Tanzania Government Denied Hiding Ebola Related Information From WHO

The Tanzanian government on Thursday denied withholding any information on suspected cases of Ebola from the World Health Organisation (WHO), reported Reuters. Tanzania shares a border with the Democratic Republic of Congo (DRC) where more than 2,100 people have died in an outbreak of the disease.

“Ebola is known as a fast-spreading disease, whose impact can be felt globally,” Tanzania health minister Ummy Mwalimu told journalists in Dar es Salaam. “This is not a disease that the Tanzanian government can hide.”

She said all the reports suggesting that Tanzania has not been transparent about suspected cases of Ebola and is not sharing information with the WHO are completely false and should be ignored.

“Information spreading about Ebola here is just rumours which everyone should ignore… Instead of spreading rumours and expressing mistrust, our priority for now is preparedness and response in case the disease is tested positive.”

Mwalimu said since the Ebola epidemic began in DRC last year, Tanzania had identified 28 suspected cases of the disease, including two in September, but all had tested negative. However, she acknowledged that the Ebola threat is real in Tanzania as the country shares a boundary with the DRC.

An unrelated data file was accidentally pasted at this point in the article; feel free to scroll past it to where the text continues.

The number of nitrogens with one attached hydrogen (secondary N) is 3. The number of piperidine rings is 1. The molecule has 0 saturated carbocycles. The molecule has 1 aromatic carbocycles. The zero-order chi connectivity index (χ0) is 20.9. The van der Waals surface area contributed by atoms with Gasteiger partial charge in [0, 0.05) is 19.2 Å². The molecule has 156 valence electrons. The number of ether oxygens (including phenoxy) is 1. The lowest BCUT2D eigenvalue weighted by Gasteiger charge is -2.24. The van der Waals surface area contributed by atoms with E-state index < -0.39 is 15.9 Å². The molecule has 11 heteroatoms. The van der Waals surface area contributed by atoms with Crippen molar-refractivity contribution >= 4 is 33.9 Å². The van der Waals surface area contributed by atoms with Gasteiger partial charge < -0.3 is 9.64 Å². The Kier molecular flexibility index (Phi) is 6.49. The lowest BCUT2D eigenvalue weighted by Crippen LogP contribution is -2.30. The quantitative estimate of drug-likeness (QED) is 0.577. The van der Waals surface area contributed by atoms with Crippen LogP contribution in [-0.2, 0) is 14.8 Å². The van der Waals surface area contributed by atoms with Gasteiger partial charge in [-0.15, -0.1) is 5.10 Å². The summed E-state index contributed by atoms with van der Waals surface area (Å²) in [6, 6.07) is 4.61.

The health minister said the country will follow international protocols, including reporting to WHO, “if there is an Ebola case.” She added that the Tanzania government is committed to implement international health regulations in a transparent manner.

The clarification came after the World Health Organization issued a statement last month accusing Tanzania of refusing to share information. The international body claimed lack of information from Tanzania made it difficult to assess potential risks. In wake of the WHO report, the United States and Britain issued travel warnings to its citizens against Tanzania amid persisting Ebola concerns.

The current Ebola outbreak in DRC is the second-deadliest in history.

Caroline Finnegan

A professionnal journalist for the past ten years, I cover global news and economic affairs for The Chief Observer.

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